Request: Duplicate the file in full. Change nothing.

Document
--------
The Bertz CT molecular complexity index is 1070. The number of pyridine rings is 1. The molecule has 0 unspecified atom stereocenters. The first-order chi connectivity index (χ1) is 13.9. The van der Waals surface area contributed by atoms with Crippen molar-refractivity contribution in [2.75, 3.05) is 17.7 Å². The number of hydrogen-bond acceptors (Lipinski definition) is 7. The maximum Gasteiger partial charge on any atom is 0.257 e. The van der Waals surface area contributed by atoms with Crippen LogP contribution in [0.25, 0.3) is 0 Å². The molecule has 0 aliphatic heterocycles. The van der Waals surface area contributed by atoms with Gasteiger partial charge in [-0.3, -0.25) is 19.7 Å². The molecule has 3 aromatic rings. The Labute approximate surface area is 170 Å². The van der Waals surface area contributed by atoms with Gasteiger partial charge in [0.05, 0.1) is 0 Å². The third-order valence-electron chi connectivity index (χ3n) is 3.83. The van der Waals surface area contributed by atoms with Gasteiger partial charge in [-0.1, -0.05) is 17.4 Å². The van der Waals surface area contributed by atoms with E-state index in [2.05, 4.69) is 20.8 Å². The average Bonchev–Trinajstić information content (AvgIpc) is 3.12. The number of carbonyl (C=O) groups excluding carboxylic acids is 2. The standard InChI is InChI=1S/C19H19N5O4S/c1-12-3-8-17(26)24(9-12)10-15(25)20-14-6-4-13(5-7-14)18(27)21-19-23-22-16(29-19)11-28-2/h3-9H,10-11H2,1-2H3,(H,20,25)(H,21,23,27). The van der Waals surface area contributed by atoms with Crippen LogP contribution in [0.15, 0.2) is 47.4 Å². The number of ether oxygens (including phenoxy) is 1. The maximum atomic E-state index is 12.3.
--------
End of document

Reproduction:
The Bertz CT molecular complexity index is 1070. The number of pyridine rings is 1. The molecule has 0 unspecified atom stereocenters. The first-order chi connectivity index (χ1) is 13.9. The van der Waals surface area contributed by atoms with Crippen molar-refractivity contribution in [2.75, 3.05) is 17.7 Å². The number of hydrogen-bond acceptors (Lipinski definition) is 7. The maximum Gasteiger partial charge on any atom is 0.257 e. The van der Waals surface area contributed by atoms with Crippen LogP contribution in [0.25, 0.3) is 0 Å². The molecule has 0 aliphatic heterocycles. The van der Waals surface area contributed by atoms with Gasteiger partial charge in [-0.3, -0.25) is 19.7 Å². The molecule has 3 aromatic rings. The Labute approximate surface area is 170 Å². The van der Waals surface area contributed by atoms with Gasteiger partial charge in [0.05, 0.1) is 0 Å². The third-order valence-electron chi connectivity index (χ3n) is 3.83. The van der Waals surface area contributed by atoms with Gasteiger partial charge in [-0.1, -0.05) is 17.4 Å². The van der Waals surface area contributed by atoms with E-state index in [2.05, 4.69) is 20.8 Å². The average Bonchev–Trinajstić information content (AvgIpc) is 3.12. The number of carbonyl (C=O) groups excluding carboxylic acids is 2. The standard InChI is InChI=1S/C19H19N5O4S/c1-12-3-8-17(26)24(9-12)10-15(25)20-14-6-4-13(5-7-14)18(27)21-19-23-22-16(29-19)11-28-2/h3-9H,10-11H2,1-2H3,(H,20,25)(H,21,23,27). The van der Waals surface area contributed by atoms with Crippen LogP contribution in [0.15, 0.2) is 47.4 Å². The number of ether oxygens (including phenoxy) is 1. The maximum atomic E-state index is 12.3.